labelleizzy: (Scotty)
Today's my little brother's​ deathaversary.
Mom called me a couple of minutes ago. I hadn't truthfully been thinking about it, or him, today...
I have such a good life now. This makes the ... No... TENTH anniversary. Shit. Shit.

I loved him but it feels like I barely knew him.
I don't know what to do with this right now, now it's brought to the surface. I'mma go be productive.
labelleizzy: (bunny writer)
My dad died at the end of April, twenty years ago in about two weeks.

Recently I've been reflecting on life with him, and life without him.

After he died, Mom sold the house we'd grown up in. The yard sale paid for the moving van, and got rid of lots of extra stuff; furniture, record player, vinyl records, duplicate china. But Mom and I were still packrats.

She and I moved from that 5 bedroom house to a three bedroom house, where we dedicated one of the three bedrooms and most of the garage to storage. We were mostly storing crap, as I can freely admit at this distance.

We come by our packrattitude honestly in my family. Both Mom's parents were raised during the Great Depression and slogans included "we'll fix it later!" and "don't you dare throw that away, you're going to want it!" Every house had multiple junk drawers, and piles of stuff in closets and garage.

The "guest room" of this rental house was crammed full of boxes, bags and piles of my "craft crap". There was some stuff in there which might have been useful, if I could ever have located the treasure among the trash. Do you ever think, "man, I know I have this tool/supply/fabric/colored marker in my stash, but I just can't FIND it," so you buy another whatever it is?

Can't count the number of times I bought duplicates of things I already owned. Embarrassing to think of now.

Anyway, the house itself was decent, if dated (1970's ceramic tile floor in living room and kitchen, yo) and a little chilly in autumn and winter. It had an in-ground fish pond and some space to garden and hang out in the back yard. Sometimes we had visits from local wildlife. Once I was walking to the kitchen to start the coffee and saw a white crane as it took flight out of the fish pond, and once a skunk tried to come into the house seeking dog kibble.

But the most mysterious visitor was inside the house. It took us a few weeks to realize what was happening, in spite of finding gnawed electrical cords more than once and little dark pellets scattered at the corners and edges of rooms.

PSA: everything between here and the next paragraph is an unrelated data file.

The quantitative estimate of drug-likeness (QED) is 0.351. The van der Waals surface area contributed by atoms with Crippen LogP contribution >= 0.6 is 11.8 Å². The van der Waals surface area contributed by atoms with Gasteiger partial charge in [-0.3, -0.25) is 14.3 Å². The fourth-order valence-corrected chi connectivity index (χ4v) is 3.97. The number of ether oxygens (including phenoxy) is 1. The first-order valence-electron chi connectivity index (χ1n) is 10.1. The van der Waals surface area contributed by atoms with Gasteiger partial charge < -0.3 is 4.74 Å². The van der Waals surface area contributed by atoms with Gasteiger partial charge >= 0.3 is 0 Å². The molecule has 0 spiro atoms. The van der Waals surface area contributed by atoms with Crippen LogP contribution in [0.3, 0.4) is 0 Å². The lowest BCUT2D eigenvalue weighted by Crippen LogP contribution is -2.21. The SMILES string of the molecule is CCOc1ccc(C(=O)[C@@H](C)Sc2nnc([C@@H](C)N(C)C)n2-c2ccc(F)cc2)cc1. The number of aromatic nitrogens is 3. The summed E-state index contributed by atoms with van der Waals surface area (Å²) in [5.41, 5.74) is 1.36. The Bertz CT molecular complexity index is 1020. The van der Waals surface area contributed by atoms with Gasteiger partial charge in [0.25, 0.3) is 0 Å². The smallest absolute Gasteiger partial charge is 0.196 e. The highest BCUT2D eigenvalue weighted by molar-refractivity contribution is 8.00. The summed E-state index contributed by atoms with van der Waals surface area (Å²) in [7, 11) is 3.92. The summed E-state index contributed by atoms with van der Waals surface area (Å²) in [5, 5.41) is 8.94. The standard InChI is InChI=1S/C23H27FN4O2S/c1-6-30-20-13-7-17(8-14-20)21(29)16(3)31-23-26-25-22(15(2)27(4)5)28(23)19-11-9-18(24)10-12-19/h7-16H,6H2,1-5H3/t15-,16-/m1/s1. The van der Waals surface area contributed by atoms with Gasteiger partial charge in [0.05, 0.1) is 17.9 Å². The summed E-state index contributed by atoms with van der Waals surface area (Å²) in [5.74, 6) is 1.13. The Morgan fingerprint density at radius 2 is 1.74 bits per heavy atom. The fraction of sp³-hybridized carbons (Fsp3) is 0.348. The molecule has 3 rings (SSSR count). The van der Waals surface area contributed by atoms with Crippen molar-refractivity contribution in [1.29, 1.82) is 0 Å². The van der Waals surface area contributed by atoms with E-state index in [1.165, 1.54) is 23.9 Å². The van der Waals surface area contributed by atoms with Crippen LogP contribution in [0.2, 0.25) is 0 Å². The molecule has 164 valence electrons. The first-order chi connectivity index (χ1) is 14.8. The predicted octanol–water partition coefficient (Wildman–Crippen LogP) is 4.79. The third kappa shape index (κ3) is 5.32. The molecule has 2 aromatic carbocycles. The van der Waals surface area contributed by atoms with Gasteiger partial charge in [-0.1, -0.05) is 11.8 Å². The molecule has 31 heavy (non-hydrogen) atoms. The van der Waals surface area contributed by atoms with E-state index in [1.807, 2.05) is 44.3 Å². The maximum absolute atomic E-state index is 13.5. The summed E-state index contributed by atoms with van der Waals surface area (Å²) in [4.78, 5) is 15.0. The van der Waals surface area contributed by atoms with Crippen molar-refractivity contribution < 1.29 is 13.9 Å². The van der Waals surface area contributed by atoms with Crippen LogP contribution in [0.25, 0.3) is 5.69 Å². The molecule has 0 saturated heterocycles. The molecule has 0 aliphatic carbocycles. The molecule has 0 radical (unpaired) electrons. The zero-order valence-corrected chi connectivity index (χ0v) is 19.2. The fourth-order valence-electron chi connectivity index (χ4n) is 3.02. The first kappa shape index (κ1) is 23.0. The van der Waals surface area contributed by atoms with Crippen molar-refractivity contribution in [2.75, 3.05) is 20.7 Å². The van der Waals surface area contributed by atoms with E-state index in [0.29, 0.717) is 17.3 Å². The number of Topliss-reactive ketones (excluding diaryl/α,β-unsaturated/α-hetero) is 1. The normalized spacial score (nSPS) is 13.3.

The epiphany hit us one evening when I went into the craft crap storage room and found tufts of ... dog hair? but dog hair of the wrong color. Our dog was Captain, a tiny black Pomeranian. Our first dog had been a tan and brown Pomeranian named Montana, and my little brother had saved up a bag of her hair before she died ...

Wait. There's the bag, how did it get...

chewed open

Dammit. *shudder*
We had a rodent in the house.

Immediately started sorting through my entire stash, grieving damaged goods I had always "meant to do something with" or "couldn't bear to give away", and tossed them in the trash. Sent bags of unwanted but undamaged fabric to the communal sewing stash for my Renfair friends, and took several boxes to Goodwill, including the hideous latch-hook rug project in white yellow orange and olive that I started when I was eleven and never finished.

Mom called an exterminator, and they brought something I didn't know existed, sticky traps. We had at least one sticky trap in each public room. A few days later I discovered a rat, deceased, under the living room table. It was stuck to the sticky pad, partially atop the electrical cord to the lamp, which was also stuck to the pad. Mom was a trouper, and sorted the mess out. This involved breaking the leg of the rodent to detach the sticky pad from the cord.

I didn't have the cojones to do this; she did.

She threw the rat and sticky mess into the trash bag and the trash bag into the trash bin, while I made disgusted noises and felt faintly guilty at making my widowed mother do it.

Mom always sorted our messes out.
Mom has always been awesome.